Accordingly, much contemporary poetry is far afield from the Romantic grounding in “emotion recollected in tranquility.” I have collected poems written in this freeing and problematic vein into their own volume of my work—with utter trepidation, unsure of where I am standing.
Where the Voluble Dusk collection radiates light, Snafu cries out like a pair of gushing wrists, but the important issue is: I regard the work as poetry ..
Again, some might feel that the poem in question is not art. I would hope that it goes beyond that level of neo-confessionalism, however, by virtue of its overall beauty, intensity and power.
Here is the title poem of the collection—I feel a bit surer of this poem, perhaps because it feels more measured and controlled. It is clearly autobiographical/neo-confessional but I pray that it universalizes and makes relevant, the personal.
Jet said the family was angry—angry that Henrietta’s cells were
being sold for twenty-five dollars a vial, and angry that articles had
been published about the cells without their knowledge. It said,
“Pounding in the back of their heads was a gnawing feeling
that science and the press had taken advantage of them.”
From The Immortal Life of Henrietta Lacks, Rebecca Skloot.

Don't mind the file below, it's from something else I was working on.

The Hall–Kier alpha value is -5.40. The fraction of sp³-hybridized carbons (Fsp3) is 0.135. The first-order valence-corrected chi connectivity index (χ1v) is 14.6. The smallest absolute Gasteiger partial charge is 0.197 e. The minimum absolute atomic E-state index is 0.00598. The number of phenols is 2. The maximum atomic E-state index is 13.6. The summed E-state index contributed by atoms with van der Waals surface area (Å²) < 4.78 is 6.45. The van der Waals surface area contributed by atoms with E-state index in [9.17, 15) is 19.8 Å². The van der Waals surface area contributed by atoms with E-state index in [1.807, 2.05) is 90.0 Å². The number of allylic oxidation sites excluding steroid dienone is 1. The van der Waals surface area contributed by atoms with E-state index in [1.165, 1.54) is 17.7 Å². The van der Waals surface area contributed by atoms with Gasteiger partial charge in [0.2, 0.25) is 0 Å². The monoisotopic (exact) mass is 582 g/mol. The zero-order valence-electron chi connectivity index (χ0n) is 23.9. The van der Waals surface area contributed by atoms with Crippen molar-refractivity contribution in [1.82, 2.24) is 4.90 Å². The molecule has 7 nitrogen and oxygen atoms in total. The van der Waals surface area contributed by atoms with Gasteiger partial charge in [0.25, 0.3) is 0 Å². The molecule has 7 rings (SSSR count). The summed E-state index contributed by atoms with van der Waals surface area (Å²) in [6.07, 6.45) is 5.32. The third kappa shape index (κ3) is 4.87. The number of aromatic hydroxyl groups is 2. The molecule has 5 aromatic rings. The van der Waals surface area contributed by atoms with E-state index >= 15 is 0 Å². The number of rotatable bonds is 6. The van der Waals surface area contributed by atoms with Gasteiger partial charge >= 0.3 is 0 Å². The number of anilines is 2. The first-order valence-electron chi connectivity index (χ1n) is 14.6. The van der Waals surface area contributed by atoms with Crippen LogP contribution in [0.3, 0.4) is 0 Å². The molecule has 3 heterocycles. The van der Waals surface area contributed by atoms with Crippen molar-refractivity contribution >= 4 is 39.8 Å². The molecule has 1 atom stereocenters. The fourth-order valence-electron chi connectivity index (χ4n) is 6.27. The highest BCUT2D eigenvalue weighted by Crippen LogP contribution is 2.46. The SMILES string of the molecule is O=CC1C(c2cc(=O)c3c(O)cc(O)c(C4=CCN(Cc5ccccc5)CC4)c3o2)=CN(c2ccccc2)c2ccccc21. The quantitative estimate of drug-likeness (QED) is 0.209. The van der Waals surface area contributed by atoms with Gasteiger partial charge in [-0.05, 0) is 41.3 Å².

I once imagined I had saved a few of your brain cells.
For many years I was afraid to have them unlocked.
How much of your coding is mine.
How much of you am I—
I would have shaken off this heavy
coat of self-doubt but long after you died
I scared myself mad and thought the stars
flashed on the ceiling of my brain;
I lay beneath a table in an abandoned house, weeping.
Someone shouted at me “You are not your mother”
but it was too late; I had taken you in,
cannibalized you, dissected
What I did not consume. Finally I put on my white coat
and took the vial from the refrigerator. I spread you on the slide
and scrutinized you like a miner looking
for a vein of silver.
Your cells blinked at me like eyes, accusatory:
You grave robber. I am in the service of science
I told you. Open your eyes.
I hid from your madness in my room. I was ashamed
and I broke a pencil writing you a letter you never saw.
Milton’s God made man from Himself. Not from dust,
earth, but from God’s own celestial rib. God wrought code
And built the cell’s housing by starlight. The scripts
are infinite—this one for a jellyfish, that one for an adder.
And this one for a mentally ill mother.
This hieroglyphic, this gone mad dysplastic helix, mutations
Like warped dimes glittering on a glass slide. A sideshow